Gay at Christmas: How to Cope when Family Rejects you

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Christmas is meant to be a time of love and joy with family, but it can be tough when your own family rejects you for being true to yourself.  During the holiday season, we’re inundated with images of happy, traditional families, which can make you feel like a failure if your Christmas doesn’t match that ideal. But many LGBTQ+ individuals have no choice but to spend Christmas with families who don’t accept them. Research indicates that one in four gay people will experience hurtful comments from a family member over Christmas, and this rises to one in three for trans people.

Despite living in the 21st century, some families still prioritize hatred over their own LGBTQ+ relatives, whether they’re a son, daughter, brother, or sister, and this situation can be incredibly distressing.

The good news is that it doesn’t have to spoil Christmas and mean you can’t have fun. Here are some simple tips on how to make the most of the festive season when your family isn’t making it easy:

Take a Break When Needed

Sometimes, we find ourselves in situations where confronting bad behaviour or tough conversations seems daunting. In such cases, it’s perfectly okay to simply step away. If you feel comfortable doing so, speak up, but remember that it’s also fine to excuse yourself from stressful or upsetting situations. Head to the bathroom for a brief moment, take a short walk around the block, offer to help refresh drinks, or run a quick errand to the store. You can even simply express that you’re tired or not feeling well and retreat to a quiet space. If things become unsafe or overwhelming, don’t hesitate to leave. Your physical and mental well-being should always come first.

Prioritize Self-Care

Dealing with difficult or unsupportive family members can be emotionally and physically draining, so it’s crucial to be kind to yourself. Take care of your physical and mental health by maintaining a balanced diet, getting enough rest, and engaging in regular exercise. These practices will help you handle the stress that comes with challenging family situations and enable you to be your best self around them. Make time for activities you enjoy, whether it’s watching your favourite TV show, reading a good book, attending a yoga class, or playing the guitar. Engaging in such activities can help you recharge, reduce stress, and boost your mood.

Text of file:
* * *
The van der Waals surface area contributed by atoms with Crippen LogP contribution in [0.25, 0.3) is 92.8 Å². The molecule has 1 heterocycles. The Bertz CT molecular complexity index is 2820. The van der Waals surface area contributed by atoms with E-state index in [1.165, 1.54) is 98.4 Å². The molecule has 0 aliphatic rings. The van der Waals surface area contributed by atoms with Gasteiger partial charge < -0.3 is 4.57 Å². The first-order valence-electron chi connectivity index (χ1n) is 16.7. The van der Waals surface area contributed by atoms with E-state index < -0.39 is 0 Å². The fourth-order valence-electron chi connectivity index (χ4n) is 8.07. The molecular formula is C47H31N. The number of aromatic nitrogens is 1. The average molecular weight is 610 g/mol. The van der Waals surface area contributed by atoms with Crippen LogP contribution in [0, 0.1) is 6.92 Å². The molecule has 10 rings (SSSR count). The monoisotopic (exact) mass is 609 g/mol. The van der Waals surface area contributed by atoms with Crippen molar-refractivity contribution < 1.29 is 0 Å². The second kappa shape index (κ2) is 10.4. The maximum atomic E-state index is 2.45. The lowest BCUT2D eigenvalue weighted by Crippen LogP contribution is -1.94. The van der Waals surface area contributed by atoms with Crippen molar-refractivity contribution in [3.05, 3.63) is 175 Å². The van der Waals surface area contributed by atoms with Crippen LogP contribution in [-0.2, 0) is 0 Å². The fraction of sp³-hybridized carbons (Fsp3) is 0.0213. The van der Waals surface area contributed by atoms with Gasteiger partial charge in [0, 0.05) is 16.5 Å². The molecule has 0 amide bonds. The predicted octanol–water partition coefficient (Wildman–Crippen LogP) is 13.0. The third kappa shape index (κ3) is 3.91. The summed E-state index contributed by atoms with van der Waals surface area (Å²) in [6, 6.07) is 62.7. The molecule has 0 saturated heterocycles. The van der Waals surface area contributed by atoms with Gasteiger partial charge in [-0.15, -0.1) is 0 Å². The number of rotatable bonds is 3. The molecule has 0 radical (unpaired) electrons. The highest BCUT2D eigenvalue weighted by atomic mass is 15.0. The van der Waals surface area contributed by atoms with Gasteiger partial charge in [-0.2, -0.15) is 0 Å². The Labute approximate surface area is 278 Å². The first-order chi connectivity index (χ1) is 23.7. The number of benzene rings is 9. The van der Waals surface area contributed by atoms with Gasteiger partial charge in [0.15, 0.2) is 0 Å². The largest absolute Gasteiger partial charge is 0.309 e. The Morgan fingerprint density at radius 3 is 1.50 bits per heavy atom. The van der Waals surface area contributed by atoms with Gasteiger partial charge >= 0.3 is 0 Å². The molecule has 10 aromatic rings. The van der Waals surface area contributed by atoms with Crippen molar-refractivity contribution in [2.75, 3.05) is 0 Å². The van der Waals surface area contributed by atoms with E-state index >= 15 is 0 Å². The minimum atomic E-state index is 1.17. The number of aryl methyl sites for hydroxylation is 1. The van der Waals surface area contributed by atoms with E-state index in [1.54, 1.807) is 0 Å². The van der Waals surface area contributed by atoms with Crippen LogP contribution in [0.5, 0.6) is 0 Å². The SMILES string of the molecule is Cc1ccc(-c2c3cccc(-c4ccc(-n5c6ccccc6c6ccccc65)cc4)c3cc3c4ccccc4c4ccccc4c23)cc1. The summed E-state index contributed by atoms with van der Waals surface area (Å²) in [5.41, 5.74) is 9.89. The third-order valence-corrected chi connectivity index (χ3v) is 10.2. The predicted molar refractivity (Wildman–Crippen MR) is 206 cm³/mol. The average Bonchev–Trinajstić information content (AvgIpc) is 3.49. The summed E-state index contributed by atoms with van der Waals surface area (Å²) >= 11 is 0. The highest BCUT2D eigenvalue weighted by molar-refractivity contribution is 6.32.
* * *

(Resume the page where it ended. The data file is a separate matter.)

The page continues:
Consider practicing mindfulness techniques like meditation, journaling, or taking a soothing bath to reduce stress and stay grounded in the present moment. While it may be tempting to use alcohol or recreational drugs to relax around family, be mindful of their potential negative effects. Alcohol can worsen anxiety and depression, while recreational drugs can harm your physical and mental health, as well as hinder effective communication with family members.

Establish Boundaries and Plan Ahead

While you can’t control your family’s behaviour, you can anticipate potential triggers. Identify topics or individuals that tend to upset you the most and plan ahead. Set clear boundaries about which subjects you’re willing to discuss and prepare responses for potential confrontations. Talk to friends beforehand for strategies to change the subject or politely decline certain conversations.

Have a backup plan in case things go south, such as access to transportation or nearby accommodations if you need to leave abruptly. Consider coping mechanisms, like breathing exercises or texting a friend when things get overwhelming. It can also be helpful to determine in advance how much time you’re willing to spend with your family. Set specific departure times or opt for shorter visits instead of extended ones. Staying with a friend or booking a hotel can provide additional personal space and comfort. Preparing for triggers ahead of time can reduce unnecessary anxiety and stress during family gatherings.

Take Control

Realize that if someone can’t accept you for who you are, they don’t deserve to be part of your life. Instead of feeling rejected, choose to reject those who won’t accept you. By taking this step, you reclaim your power and self-worth. If the entire family is against you, it is okay to skip family Christmas. Make it clear to the family why you are doing so and inform them you will not be putting yourself through the difficult situation anymore.

Create Your Own Family

You can’t choose your blood relatives, but you can surround yourself with supportive friends who love you for who you are. Friends don’t judge you based on who you love or how you identify. While this isn’t a solution limited to Christmas, nurturing these friendships throughout the year will ensure you have a loving support system when the holiday season arrives.

Focus on What You Have

It’s difficult, especially when your own parents reject you, but remember there are many things in your life to be thankful for. Even if it’s just having a roof over your head and electricity, cherish what you do have. What you concentrate on grows in importance, so fill your thoughts with positive aspects of your life to prevent negativity from taking hold.